Fiscal policy limited in the UK and the US
Clive Crook of the Financial Times rightly takes on the Bush Administration and its squandering of hundreds of billions of dollars of fiscal surplus on war in Iraq and ta cuts for the wealthy. In this time of economic crisis, the U.S. is severely limited in its potential fiscal response by the massive budget deficit left behind by Bush. What Crook fails to mention is the fiscal circumstances in the UK are equally unfortunate given an unprecedented 15-year expansion. One would think, there would be fiscal dividends to reap from such economic times of plenty. Apparently not.
Some fiscal room for manoeuvre would be good right now – but precious little remains. The White House just updated its budget forecasts for next year. These pencil in a deficit of nearly $500bn (£253bn, €321bn). This excludes roughly $80bn of war costs. It also makes incomplete allowance for the fiscal component of the various housing-related bail-outs now in train. If Freddie Mac and Fannie Mae, the housing agencies, are forced to draw on the full support that the Treasury, with the passage of the new housing bill, is empowered to provide, add tens of billions more. A deficit of 5 per cent of gross domestic product next year is within reach.
Looking farther ahead, both presidential candidates are promising to cut taxes by thousands of billions of dollars over the next 10 years (relative to the Bush administration’s bogus baseline). Barack Obama, the Democratic contender, is calling for an additional fiscal stimulus right now.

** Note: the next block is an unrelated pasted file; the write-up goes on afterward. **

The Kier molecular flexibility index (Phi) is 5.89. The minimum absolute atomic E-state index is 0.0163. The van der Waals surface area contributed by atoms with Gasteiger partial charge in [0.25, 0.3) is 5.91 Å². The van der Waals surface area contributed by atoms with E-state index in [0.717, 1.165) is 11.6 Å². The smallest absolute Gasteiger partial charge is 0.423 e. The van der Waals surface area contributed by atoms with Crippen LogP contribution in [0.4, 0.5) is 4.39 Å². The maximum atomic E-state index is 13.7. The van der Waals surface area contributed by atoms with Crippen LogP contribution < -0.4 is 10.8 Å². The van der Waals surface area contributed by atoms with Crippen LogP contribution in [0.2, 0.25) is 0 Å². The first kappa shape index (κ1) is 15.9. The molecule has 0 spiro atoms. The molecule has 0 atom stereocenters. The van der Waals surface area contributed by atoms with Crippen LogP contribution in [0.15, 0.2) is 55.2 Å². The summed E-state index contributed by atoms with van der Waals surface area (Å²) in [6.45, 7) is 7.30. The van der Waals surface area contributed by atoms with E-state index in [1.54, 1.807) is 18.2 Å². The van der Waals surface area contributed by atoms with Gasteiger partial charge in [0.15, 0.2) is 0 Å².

Budget deficits should indeed rise sharply in recessions. In the US, this requires more forceful intervention than in most European countries. Automatic fiscal stabilisers are less powerful in the US: the government is smaller, and the tax base (lacking a value-added tax or equivalent) is less cyclically sensitive. States have to comply with semi-binding balanced budget rules as well, which perversely tighten fiscal policy during recessions. California, in the midst of the current slowdown, has been forced to sack thousands of workers and put state employees on the minimum wage.
Even so, further aggressive fiscal easing at the federal level would be risky. If the budget outlook starts to scare the markets and interrupt the flow of foreign capital to the US, the dollar might fall abruptly – worsening the inflation risk and forcing the Fed’s hand on interest rates. The point at which fiscal easing becomes self-cancelling may not be far away.
It is worth remembering where the blame for this neutering of fiscal policy lies: squarely with the Bush administration. At the start of this decade, the budget stood in surplus to the tune of 2.4 per cent of GDP. On unchanged policy, this was expected to grow to a surplus of 4.5 per cent of GDP by 2008. This year’s actual deficit of 3 per cent of GDP therefore represents a worsening of more than 7 per cent of GDP, or roughly $1,000bn. Almost all of this deterioration is due to policy: to tax cuts, spending increases, and their associated debt-service costs.
That projected surplus was a priceless gift to the White House. It offered the Bush administration ample scope for outlays on homeland security and other unforeseen priorities, and moderate tax cuts as well, all within a budget balanced over the course of the business cycle. Instead, the administration knowingly opted for outrageous fiscal excess – adding insult to injury with its phoney tax-cut sunset provisions, designed for no other purpose than to disguise the long-term fiscal implications. Eight years on, this startling record of fiscal irresponsibility has all but taken fiscal policy off the table as an available response to the slowdown.
The U.S. economy had better have luck on its side. Luck is about all it has left.